Solar panels that run at night produce enough power to charge a phone

Solar panels are cooler than the night air, creating a temperature difference that can be harnessed to generate electricity

Technology


April 5, 2022


A solar power plant at night

Shutterstock / Koucyk

Modified solar panels that operate at night generate enough power to charge a phone or run an LED light, avoiding the need to store energy in off-grid batteries.

Simply put, solar electricity is generated when the sun radiates energy to a relatively cool solar panel. The panel is made up of so-called solar cells, made up of layers of a semiconductor material, usually silicon. When light shines on this material, it generates a flow of electricity.

At night, however, the solar panels radiate heat to space, which has a temperature of around 3 kelvins (-270.15°C), as heat moves to lower temperatures. This makes the solar panel cooler than the night air, a temperature difference that can be exploited to generate electricity.

To do this, Shanhui Fan at Stanford University in California and his colleagues modified a standard solar cell by adding a thermoelectric generator, a device that generates currents from temperature differences.

“The solar panel turned out to be a very efficient thermal radiator,” says Fan. “So at night, the solar panel can actually reach a temperature lower than the ambient air temperature, and that’s a rather unusual opportunity for energy harvesting.”

When pointed at a clear night sky, the modified solar cell produced 50 milliwatts of power per square meter. This is only 0.04% of the power output of an ordinary solar cell during the day. But 50 milliwatts per square meter would allow low-powered devices, such as a phone charger or low-powered LED light, to work.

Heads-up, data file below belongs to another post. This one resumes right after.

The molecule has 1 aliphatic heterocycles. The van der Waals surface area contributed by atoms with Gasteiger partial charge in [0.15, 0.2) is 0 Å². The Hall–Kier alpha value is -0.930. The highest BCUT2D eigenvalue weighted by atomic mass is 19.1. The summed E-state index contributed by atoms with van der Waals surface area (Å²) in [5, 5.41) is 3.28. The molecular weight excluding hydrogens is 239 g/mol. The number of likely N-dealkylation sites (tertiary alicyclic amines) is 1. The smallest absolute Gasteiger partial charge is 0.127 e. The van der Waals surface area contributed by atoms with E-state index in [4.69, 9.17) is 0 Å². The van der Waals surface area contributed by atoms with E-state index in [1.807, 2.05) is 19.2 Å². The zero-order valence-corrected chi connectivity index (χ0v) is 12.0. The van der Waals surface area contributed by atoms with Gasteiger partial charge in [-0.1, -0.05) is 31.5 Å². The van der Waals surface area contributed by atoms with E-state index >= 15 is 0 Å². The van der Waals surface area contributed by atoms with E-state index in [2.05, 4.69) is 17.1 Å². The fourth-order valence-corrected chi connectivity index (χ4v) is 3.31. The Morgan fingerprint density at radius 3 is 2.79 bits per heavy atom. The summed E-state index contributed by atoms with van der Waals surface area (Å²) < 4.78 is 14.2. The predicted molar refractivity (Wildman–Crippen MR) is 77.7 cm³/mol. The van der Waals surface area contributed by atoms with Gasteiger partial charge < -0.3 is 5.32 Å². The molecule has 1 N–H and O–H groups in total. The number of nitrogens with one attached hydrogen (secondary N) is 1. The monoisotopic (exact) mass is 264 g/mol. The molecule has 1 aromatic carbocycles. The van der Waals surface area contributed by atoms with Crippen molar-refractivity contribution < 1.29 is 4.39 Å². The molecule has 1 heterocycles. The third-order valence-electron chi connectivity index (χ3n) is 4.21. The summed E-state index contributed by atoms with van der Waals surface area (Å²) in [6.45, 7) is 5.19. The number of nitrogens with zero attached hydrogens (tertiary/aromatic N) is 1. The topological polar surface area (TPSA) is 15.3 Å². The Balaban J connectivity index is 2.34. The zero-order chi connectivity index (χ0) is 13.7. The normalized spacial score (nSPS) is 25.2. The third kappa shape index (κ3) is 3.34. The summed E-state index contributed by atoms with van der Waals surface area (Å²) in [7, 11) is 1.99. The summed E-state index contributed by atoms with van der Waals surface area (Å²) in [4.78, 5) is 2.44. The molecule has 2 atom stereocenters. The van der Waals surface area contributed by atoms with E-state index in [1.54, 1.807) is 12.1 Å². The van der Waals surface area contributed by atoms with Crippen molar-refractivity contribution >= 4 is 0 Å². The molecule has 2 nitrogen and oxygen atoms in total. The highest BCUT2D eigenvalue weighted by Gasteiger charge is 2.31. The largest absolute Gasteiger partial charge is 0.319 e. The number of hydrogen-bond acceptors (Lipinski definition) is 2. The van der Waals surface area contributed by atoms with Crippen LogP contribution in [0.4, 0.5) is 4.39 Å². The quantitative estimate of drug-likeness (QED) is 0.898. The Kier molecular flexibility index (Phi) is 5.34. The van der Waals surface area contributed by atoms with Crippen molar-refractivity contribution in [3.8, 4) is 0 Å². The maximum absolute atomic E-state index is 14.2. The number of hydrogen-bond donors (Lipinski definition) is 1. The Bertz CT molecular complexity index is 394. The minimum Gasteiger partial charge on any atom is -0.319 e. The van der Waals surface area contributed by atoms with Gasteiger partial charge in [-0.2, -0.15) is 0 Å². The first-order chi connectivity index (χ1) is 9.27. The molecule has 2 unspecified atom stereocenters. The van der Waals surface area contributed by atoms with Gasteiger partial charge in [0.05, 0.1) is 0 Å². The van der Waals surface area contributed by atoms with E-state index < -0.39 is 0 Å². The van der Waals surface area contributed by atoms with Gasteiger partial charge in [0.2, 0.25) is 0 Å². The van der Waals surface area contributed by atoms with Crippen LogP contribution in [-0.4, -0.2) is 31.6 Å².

“The cool thing about this approach is that you basically have a direct power source at night that doesn’t require any battery storage,” says Fan. Batteries can be expensive and temperamental. They also require a lot of energy to make and can contribute to water and air pollution if disposed of improperly.

Although night-time solar cells can be useful in off-grid locations for certain low-power tasks, their current performance means they are unlikely to replace existing power infrastructure. “The potential for large-scale electricity generation is therefore very low,” says Ken Durose of the University of Liverpool, UK.

Fan and his team say the configuration could be improved to generate more power and that there are no inherent difficulties in scaling the system in a day to a commercial product.

Journal reference: Applied Physics LettersDOI: 10.1063/5.0085205

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